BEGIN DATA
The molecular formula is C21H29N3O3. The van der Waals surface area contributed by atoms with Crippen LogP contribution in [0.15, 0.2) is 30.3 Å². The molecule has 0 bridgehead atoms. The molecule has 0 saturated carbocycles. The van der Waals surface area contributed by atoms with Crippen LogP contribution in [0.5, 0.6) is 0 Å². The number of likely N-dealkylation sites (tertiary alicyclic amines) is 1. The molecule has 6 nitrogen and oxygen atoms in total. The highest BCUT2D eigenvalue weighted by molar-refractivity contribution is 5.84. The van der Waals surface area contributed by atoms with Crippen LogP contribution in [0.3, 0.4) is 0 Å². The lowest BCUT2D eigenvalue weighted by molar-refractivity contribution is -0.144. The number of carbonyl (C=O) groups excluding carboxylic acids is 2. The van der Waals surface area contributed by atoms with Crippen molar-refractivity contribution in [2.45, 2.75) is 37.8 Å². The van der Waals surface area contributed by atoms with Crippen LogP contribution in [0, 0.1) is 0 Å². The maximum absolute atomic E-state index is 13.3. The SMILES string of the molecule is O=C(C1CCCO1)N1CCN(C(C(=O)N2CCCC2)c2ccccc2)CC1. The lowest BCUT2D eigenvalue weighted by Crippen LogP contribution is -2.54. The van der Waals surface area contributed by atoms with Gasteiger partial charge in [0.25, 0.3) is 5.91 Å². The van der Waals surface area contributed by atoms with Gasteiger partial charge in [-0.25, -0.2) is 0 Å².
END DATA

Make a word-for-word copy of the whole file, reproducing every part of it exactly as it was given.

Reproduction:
The molecular formula is C21H29N3O3. The van der Waals surface area contributed by atoms with Crippen LogP contribution in [0.15, 0.2) is 30.3 Å². The molecule has 0 bridgehead atoms. The molecule has 0 saturated carbocycles. The van der Waals surface area contributed by atoms with Crippen LogP contribution in [0.5, 0.6) is 0 Å². The number of likely N-dealkylation sites (tertiary alicyclic amines) is 1. The molecule has 6 nitrogen and oxygen atoms in total. The highest BCUT2D eigenvalue weighted by molar-refractivity contribution is 5.84. The van der Waals surface area contributed by atoms with Crippen LogP contribution in [0.3, 0.4) is 0 Å². The lowest BCUT2D eigenvalue weighted by molar-refractivity contribution is -0.144. The number of carbonyl (C=O) groups excluding carboxylic acids is 2. The van der Waals surface area contributed by atoms with Crippen molar-refractivity contribution in [2.45, 2.75) is 37.8 Å². The van der Waals surface area contributed by atoms with Crippen LogP contribution in [0, 0.1) is 0 Å². The maximum absolute atomic E-state index is 13.3. The SMILES string of the molecule is O=C(C1CCCO1)N1CCN(C(C(=O)N2CCCC2)c2ccccc2)CC1. The lowest BCUT2D eigenvalue weighted by Crippen LogP contribution is -2.54. The van der Waals surface area contributed by atoms with Gasteiger partial charge in [0.25, 0.3) is 5.91 Å². The van der Waals surface area contributed by atoms with Gasteiger partial charge in [-0.25, -0.2) is 0 Å².